Giving always feels good. But my message I always like to share with people is that it is also a really good business strategy. I think more and more companies are incorporating it. It’s also a good personal life strategy. If you’re a person who is seen as a giver, more people want to see you be successful.

Vision for the Future: The one-for-one model I have found is really effective in allowing a consumer to know exactly what’s going to happen. There is no ambiguity. There’s no crazy accounting. You buy a pair of shoes, we give a pair of new shoes to a child in need. Now we’re doing sunglasses. You buy a pair of sunglasses, we give someone their sight back. We are doing cataract surgeries; we do eye exams.

I think the one-for-one model has incredible potential to help people in many more ways. My hope and dream and vision for TOMS, and for the company that I mirror off of for very different reasons. I look at Virgin. In the history of business, I can’t think of another company that took a brand and added to it and was able to go into so many industries and have a positive effect. There is no other brand I can think of in the world that has done that.

–  –  –

What I’m so encouraged about today….if you look at what the cool kids are doing today—and many of your kids are probably in that group—they are recycling, they are buying TOMS; they are giving up their birthday to raise money for water projects in Ethiopia. So, my hope and dream is that I can continue to use the one-for-one model to effect many things whether it’s food, water, or something else.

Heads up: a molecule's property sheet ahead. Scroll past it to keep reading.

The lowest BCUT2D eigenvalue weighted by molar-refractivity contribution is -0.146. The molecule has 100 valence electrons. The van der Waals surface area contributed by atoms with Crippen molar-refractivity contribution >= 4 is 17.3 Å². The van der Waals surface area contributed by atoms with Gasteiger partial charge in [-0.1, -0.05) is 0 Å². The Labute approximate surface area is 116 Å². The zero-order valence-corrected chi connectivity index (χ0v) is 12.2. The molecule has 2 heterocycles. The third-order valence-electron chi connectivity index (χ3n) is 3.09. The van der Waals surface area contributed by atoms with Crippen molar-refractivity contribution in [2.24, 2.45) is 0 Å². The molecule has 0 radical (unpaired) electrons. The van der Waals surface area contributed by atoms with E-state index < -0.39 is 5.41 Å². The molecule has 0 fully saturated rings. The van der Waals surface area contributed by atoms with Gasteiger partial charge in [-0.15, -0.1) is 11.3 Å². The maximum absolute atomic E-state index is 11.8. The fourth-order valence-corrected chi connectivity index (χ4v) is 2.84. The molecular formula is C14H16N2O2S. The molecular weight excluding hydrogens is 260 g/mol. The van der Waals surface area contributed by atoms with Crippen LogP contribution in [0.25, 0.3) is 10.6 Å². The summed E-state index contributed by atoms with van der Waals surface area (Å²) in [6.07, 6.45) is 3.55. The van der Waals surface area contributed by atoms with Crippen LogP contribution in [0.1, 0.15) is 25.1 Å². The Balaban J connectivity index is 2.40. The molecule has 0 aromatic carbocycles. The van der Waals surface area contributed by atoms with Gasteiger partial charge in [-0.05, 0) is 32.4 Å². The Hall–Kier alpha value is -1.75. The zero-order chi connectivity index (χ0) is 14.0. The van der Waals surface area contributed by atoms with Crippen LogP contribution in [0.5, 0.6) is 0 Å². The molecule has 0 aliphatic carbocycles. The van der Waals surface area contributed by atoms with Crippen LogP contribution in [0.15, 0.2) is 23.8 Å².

Conclusion The CEO of Conscious Capitalism Inc., Doug Rauch ended the conference with some observations about the growth of the movement. Unlike some previous attempts to improve capitalism, the conscious capitalism paradigm is guilt-free. We can help the world and make a profit at the same time without degrading employees and doing damage to the earth. There is no need for guilt about being a successful business person implementing conscious principles. Indeed, Rauch noted that the millennials already seem to be viewing this enterprise on these terms. They are turned on by conscious, socially-aligned capitalism. Rauch reviewed some of the excited developments with CCI (Conscious Capitalism Inc.). It is reaching out to business schools through academic papers and hosting CEO summits annually in Austin, TX. Conscious Capitalism is growing its Facebook presence, and chapters are popping up in Australia, Brazil, South Africa, and other places around the world. As this proceeds, Rauch still envisions Esalen playing a vital role in nurturing this movement along.

Esalen’s beautiful land and culture of integration continues to show innovative ways to bring together the sacred and the commercial. As an outgrowth of this CTR conference series, in the near future more CEOs and business executives will be invited to take part in the magic of Esalen. They will contribute to the larger conversation on capitalism, business, ecology, and human potential. As a leader for more than fifty years in bold experiments that help further the evolution of consciousness, Esalen and its Center for Theory and Research will continue to nurture and serve the conscious capitalism and conscious business movements.